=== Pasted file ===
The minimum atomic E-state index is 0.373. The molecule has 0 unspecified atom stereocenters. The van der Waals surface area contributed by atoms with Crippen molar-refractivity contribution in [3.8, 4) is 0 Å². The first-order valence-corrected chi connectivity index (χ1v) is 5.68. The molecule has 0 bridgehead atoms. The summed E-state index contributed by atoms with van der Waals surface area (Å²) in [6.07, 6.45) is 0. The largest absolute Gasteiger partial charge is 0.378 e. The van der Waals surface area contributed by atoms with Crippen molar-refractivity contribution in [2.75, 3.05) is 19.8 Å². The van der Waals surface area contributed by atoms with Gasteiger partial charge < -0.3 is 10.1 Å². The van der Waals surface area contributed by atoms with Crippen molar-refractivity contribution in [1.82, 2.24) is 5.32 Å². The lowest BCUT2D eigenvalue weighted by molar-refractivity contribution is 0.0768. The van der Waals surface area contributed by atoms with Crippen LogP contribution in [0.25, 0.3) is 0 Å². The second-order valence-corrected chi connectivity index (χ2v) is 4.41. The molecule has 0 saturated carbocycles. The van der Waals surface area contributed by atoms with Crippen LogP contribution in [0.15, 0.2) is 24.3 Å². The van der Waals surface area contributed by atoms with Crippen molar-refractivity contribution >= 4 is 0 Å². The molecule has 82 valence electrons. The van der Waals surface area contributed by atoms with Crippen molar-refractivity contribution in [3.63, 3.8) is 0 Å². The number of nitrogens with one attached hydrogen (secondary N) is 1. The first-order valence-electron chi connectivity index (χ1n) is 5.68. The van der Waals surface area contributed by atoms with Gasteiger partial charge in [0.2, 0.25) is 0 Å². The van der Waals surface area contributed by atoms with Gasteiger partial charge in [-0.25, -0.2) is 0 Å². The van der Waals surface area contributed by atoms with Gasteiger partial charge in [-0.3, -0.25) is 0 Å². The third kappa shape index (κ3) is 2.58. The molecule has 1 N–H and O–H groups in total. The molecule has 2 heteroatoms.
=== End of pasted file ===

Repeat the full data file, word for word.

The minimum atomic E-state index is 0.373. The molecule has 0 unspecified atom stereocenters. The van der Waals surface area contributed by atoms with Crippen molar-refractivity contribution in [3.8, 4) is 0 Å². The first-order valence-corrected chi connectivity index (χ1v) is 5.68. The molecule has 0 bridgehead atoms. The summed E-state index contributed by atoms with van der Waals surface area (Å²) in [6.07, 6.45) is 0. The largest absolute Gasteiger partial charge is 0.378 e. The van der Waals surface area contributed by atoms with Crippen molar-refractivity contribution in [2.75, 3.05) is 19.8 Å². The van der Waals surface area contributed by atoms with Gasteiger partial charge < -0.3 is 10.1 Å². The van der Waals surface area contributed by atoms with Crippen molar-refractivity contribution in [1.82, 2.24) is 5.32 Å². The lowest BCUT2D eigenvalue weighted by molar-refractivity contribution is 0.0768. The van der Waals surface area contributed by atoms with Crippen LogP contribution in [0.25, 0.3) is 0 Å². The second-order valence-corrected chi connectivity index (χ2v) is 4.41. The molecule has 0 saturated carbocycles. The van der Waals surface area contributed by atoms with Crippen LogP contribution in [0.15, 0.2) is 24.3 Å². The van der Waals surface area contributed by atoms with Crippen molar-refractivity contribution >= 4 is 0 Å². The molecule has 82 valence electrons. The van der Waals surface area contributed by atoms with Crippen molar-refractivity contribution in [3.63, 3.8) is 0 Å². The number of nitrogens with one attached hydrogen (secondary N) is 1. The first-order valence-electron chi connectivity index (χ1n) is 5.68. The van der Waals surface area contributed by atoms with Gasteiger partial charge in [0.2, 0.25) is 0 Å². The van der Waals surface area contributed by atoms with Gasteiger partial charge in [-0.25, -0.2) is 0 Å². The van der Waals surface area contributed by atoms with Gasteiger partial charge in [-0.3, -0.25) is 0 Å². The third kappa shape index (κ3) is 2.58. The molecule has 1 N–H and O–H groups in total. The molecule has 2 heteroatoms.